Screened as part of NZIFF 2003

Christmas 2003

Directed by Gregory King

89 minutes Beta-SP

Director, Screenplay


Leanne Saunders


Ginny Loane


Campbell Walker


Darien Takle (Loma)
Tony Waerea (Brian)
David Hornblow (Keri)
Helen Pearse Otene (Megan)
Matt Sunderland (Brett)
Czahn Armstrong (Richard)
Kate Sullivan (Donna)
Charlotte Palmer (Faith)
Milo Cawthorne (Moses)


The only escape from the nightmare of Christmas in writer/director Gregory King’s toxic assault on family togetherness is the bathroom. It’s where all the real drama happens, and the real drama in Christmas is solitary. It is not something you share with the family. Maori Dad, Pakeha Mum, four adult kids, two grandkids: there’s someone camped in every tiny room of a Whangerai bungalow for the festive season. Eldest son Keri has arrived back unannounced from a trip overseas. He’s a lonely, awkward guy with a shaven head and a ring through his nose. You’ve seen him on the street a million times, but you’ve never seen him in a movie before. You can see that he’s not well and he’s forever sloping off to the bathroom. Someone is harassing him for money. 

Eldest daughter Megan is living in the basement with her two children and her alcoholic boyfriend Brett, the father of one child and tormenter of the other. The other daughter Donna has locked herself up in her childhood bedroom with the teddies. She emerges at mealtimes to pick at her food. Young Richard is the party boy of the family, a regular ‘bro’ who also happens to be gay, though you need to be able to see what’s getting him off in the bathroom to know that. Meanwhile Dad obsesses on his new car and runs over the family cat which he buries furtively. The kids sneak cakes and booze into the bush and Mum sneaks a few sobs while she does the dishes.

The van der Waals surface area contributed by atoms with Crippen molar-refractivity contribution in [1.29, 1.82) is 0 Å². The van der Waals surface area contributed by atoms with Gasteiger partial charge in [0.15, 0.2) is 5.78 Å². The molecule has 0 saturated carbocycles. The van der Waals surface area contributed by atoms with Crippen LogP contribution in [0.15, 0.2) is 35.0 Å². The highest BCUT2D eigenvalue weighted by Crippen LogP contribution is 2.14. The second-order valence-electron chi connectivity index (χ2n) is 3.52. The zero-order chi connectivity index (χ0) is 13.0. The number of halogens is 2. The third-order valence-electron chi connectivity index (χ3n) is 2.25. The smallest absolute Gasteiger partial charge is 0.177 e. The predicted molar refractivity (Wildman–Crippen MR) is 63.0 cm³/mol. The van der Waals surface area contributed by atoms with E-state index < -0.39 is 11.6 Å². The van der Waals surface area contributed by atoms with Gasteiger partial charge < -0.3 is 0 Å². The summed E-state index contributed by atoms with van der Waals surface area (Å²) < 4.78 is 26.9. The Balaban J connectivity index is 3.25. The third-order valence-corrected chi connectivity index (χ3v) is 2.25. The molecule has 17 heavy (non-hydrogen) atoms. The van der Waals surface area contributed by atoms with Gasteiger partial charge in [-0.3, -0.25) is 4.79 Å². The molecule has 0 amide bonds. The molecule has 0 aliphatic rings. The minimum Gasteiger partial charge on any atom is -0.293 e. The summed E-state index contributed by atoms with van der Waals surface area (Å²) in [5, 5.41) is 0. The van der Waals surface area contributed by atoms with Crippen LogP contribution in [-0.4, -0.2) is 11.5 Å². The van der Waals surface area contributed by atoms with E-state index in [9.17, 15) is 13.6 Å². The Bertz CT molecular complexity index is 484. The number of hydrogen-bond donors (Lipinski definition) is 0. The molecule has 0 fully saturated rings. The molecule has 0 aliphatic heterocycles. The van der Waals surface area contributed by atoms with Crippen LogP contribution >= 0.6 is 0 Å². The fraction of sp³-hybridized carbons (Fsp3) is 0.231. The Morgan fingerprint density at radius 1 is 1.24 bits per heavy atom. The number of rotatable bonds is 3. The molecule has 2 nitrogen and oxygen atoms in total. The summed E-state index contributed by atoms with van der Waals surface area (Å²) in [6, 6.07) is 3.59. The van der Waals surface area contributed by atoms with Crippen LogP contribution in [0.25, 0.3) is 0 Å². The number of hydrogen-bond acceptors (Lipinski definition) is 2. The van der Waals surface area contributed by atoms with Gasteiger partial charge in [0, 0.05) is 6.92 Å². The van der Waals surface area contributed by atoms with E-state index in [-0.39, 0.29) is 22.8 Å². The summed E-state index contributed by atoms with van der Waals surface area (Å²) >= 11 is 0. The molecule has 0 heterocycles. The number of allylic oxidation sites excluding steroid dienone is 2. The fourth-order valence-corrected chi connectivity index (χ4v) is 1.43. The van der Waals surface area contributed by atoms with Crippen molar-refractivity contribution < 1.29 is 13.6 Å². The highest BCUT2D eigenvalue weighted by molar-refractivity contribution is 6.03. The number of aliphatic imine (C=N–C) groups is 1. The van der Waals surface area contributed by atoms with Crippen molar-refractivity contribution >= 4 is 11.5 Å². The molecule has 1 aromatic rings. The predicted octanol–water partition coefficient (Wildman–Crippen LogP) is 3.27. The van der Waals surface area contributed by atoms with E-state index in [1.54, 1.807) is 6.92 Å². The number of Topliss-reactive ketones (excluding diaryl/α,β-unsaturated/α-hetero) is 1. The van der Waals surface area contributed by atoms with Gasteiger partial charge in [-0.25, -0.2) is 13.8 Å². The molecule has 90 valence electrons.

King follows his provocative short films with provocation on a grander scale, exhibiting these furtive, frenzied moments of solitude with the inflammatory zeal of exposé. There are secrets and lies alright, but this is no Mike Leigh movie. King denies the therapeutic impulse of family drama just as his family members deny themselves any public expression of their grisly, intensely private hells. No one ever talks about anything of personal significance except in sudden brutal lunges of hostility or bitter humour. There is much boozing and dope smoking, but no one is celebrating. Filmed on DV with a minuscule budget in the house where King himself grew up, Christmas lacks the formal refinement of his short films, but even the dud moments in the performances contribute suitable dissonance to the excruciating fiesta of avoidance. This singular, bleakly funny, R-rated vision of Kiwi life clinches King’s position as the most distinctive new voice in NZ film, as insistent and inescapable as the Warehouse jingle. — BG